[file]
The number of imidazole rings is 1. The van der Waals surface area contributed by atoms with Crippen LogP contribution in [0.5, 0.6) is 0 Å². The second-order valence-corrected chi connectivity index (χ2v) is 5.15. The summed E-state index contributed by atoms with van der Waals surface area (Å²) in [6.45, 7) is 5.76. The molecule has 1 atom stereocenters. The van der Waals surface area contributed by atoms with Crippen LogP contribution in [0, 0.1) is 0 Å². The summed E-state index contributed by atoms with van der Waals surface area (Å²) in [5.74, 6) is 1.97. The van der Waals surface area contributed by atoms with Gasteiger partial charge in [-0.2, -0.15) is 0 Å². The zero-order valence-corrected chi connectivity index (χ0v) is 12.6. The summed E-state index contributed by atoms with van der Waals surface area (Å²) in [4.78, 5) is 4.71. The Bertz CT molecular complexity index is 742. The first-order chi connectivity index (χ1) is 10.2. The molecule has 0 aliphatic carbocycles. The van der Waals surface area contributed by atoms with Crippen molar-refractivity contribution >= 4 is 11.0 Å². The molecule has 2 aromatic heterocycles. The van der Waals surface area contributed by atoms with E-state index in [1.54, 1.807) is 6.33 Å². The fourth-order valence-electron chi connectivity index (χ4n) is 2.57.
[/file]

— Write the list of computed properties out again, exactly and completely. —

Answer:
The number of imidazole rings is 1. The van der Waals surface area contributed by atoms with Crippen LogP contribution in [0.5, 0.6) is 0 Å². The second-order valence-corrected chi connectivity index (χ2v) is 5.15. The summed E-state index contributed by atoms with van der Waals surface area (Å²) in [6.45, 7) is 5.76. The molecule has 1 atom stereocenters. The van der Waals surface area contributed by atoms with Crippen LogP contribution in [0, 0.1) is 0 Å². The summed E-state index contributed by atoms with van der Waals surface area (Å²) in [5.74, 6) is 1.97. The van der Waals surface area contributed by atoms with Gasteiger partial charge in [-0.2, -0.15) is 0 Å². The zero-order valence-corrected chi connectivity index (χ0v) is 12.6. The summed E-state index contributed by atoms with van der Waals surface area (Å²) in [4.78, 5) is 4.71. The Bertz CT molecular complexity index is 742. The first-order chi connectivity index (χ1) is 10.2. The molecule has 0 aliphatic carbocycles. The van der Waals surface area contributed by atoms with Crippen molar-refractivity contribution >= 4 is 11.0 Å². The molecule has 2 aromatic heterocycles. The van der Waals surface area contributed by atoms with E-state index in [1.54, 1.807) is 6.33 Å². The fourth-order valence-electron chi connectivity index (χ4n) is 2.57.